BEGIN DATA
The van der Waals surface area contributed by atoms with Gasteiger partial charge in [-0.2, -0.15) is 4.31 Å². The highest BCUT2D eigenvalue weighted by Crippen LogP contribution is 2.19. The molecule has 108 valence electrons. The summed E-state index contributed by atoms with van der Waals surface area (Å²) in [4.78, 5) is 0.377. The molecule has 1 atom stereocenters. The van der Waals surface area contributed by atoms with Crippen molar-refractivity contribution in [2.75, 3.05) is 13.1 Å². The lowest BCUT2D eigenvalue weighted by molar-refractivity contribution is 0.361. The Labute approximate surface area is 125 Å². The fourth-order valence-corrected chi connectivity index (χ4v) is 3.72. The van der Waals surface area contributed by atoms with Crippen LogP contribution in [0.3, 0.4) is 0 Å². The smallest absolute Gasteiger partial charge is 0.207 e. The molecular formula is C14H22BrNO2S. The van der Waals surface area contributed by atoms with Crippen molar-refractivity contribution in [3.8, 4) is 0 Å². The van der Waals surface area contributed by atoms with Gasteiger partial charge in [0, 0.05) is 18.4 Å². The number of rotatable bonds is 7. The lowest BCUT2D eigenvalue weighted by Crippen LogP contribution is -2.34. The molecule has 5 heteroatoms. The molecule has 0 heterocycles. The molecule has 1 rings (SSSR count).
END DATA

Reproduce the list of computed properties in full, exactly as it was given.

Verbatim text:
The van der Waals surface area contributed by atoms with Gasteiger partial charge in [-0.2, -0.15) is 4.31 Å². The highest BCUT2D eigenvalue weighted by Crippen LogP contribution is 2.19. The molecule has 108 valence electrons. The summed E-state index contributed by atoms with van der Waals surface area (Å²) in [4.78, 5) is 0.377. The molecule has 1 atom stereocenters. The van der Waals surface area contributed by atoms with Crippen molar-refractivity contribution in [2.75, 3.05) is 13.1 Å². The lowest BCUT2D eigenvalue weighted by molar-refractivity contribution is 0.361. The Labute approximate surface area is 125 Å². The fourth-order valence-corrected chi connectivity index (χ4v) is 3.72. The van der Waals surface area contributed by atoms with Crippen LogP contribution in [0.3, 0.4) is 0 Å². The smallest absolute Gasteiger partial charge is 0.207 e. The molecular formula is C14H22BrNO2S. The van der Waals surface area contributed by atoms with Crippen molar-refractivity contribution in [3.8, 4) is 0 Å². The van der Waals surface area contributed by atoms with Gasteiger partial charge in [0, 0.05) is 18.4 Å². The number of rotatable bonds is 7. The lowest BCUT2D eigenvalue weighted by Crippen LogP contribution is -2.34. The molecule has 5 heteroatoms. The molecule has 0 heterocycles. The molecule has 1 rings (SSSR count).